“The fact that we were able to find these patches is remarkable, given that the cortex is roughly the size of the surface of a basketball, and we only examined pieces of tissue the size of a pencil eraser,” said Lein.

“This suggests that these abnormalities are quite pervasive across the surface of the cortex.”

Researching the origins of autism is challenging because it typically relies upon studying adult brains and attempting to extrapolate backwards.

“In this case,” Lein said, “we were able to study autistic and control cases at a young age, giving us a unique insight into how autism presents in the developing brain.”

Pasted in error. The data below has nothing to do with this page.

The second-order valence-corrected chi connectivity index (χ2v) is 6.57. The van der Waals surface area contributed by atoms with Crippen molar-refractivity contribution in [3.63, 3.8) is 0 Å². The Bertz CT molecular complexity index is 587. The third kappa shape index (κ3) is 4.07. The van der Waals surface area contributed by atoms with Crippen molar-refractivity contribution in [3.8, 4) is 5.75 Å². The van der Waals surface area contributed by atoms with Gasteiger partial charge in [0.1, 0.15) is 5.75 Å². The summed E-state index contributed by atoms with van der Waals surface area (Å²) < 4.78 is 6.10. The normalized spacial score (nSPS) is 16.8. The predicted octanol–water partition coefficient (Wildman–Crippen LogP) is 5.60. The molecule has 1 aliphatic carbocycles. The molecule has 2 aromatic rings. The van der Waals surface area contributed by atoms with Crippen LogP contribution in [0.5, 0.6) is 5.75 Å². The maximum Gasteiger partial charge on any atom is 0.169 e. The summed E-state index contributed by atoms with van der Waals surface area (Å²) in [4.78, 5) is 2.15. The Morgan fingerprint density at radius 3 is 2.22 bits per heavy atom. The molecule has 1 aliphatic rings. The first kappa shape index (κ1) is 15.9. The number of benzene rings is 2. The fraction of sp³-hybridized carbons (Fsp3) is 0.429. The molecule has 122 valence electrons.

“The finding that these defects occur in patches rather than across the entirety of cortex gives hope as well as insight about the nature of autism,” added Courchesne.

According to the scientists, such patchy defects, as opposed to uniform cortical pathology, may help explain why many toddlers with autism show clinical improvement with early treatment and over time.

The findings support the idea that in children with autism the brain can sometimes rewire connections to circumvent early focal defects, raising hope that understanding these patches may eventually open new avenues to explore how that improvement occurs.

Source: University of California, San Diego

By Rick Nauert PhD Senior News Editor
Reviewed by John M. Grohol, Psy.D. on April 7, 2014

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Astofer Update: Iron supplements must during pregnancy

PregnancyTaking iron supplements daily during pregnancy can reduce the chances of having a small baby as well as anaemia, says a new study.